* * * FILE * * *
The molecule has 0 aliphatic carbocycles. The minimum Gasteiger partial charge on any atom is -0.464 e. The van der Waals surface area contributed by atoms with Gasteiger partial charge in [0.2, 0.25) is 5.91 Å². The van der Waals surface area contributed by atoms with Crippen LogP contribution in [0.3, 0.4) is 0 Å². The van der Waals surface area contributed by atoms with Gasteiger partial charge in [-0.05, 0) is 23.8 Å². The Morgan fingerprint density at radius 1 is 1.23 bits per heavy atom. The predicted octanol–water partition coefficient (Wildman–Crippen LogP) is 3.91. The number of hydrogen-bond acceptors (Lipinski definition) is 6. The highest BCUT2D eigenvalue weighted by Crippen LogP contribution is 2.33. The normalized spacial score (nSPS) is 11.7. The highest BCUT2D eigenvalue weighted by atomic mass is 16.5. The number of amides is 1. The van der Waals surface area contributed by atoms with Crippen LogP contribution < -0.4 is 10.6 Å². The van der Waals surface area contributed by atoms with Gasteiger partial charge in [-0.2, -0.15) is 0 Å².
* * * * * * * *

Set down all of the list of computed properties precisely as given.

The molecule has 0 aliphatic carbocycles. The minimum Gasteiger partial charge on any atom is -0.464 e. The van der Waals surface area contributed by atoms with Gasteiger partial charge in [0.2, 0.25) is 5.91 Å². The van der Waals surface area contributed by atoms with Crippen LogP contribution in [0.3, 0.4) is 0 Å². The van der Waals surface area contributed by atoms with Gasteiger partial charge in [-0.05, 0) is 23.8 Å². The Morgan fingerprint density at radius 1 is 1.23 bits per heavy atom. The predicted octanol–water partition coefficient (Wildman–Crippen LogP) is 3.91. The number of hydrogen-bond acceptors (Lipinski definition) is 6. The highest BCUT2D eigenvalue weighted by Crippen LogP contribution is 2.33. The normalized spacial score (nSPS) is 11.7. The highest BCUT2D eigenvalue weighted by atomic mass is 16.5. The number of amides is 1. The van der Waals surface area contributed by atoms with Crippen LogP contribution < -0.4 is 10.6 Å². The van der Waals surface area contributed by atoms with Gasteiger partial charge in [-0.2, -0.15) is 0 Å².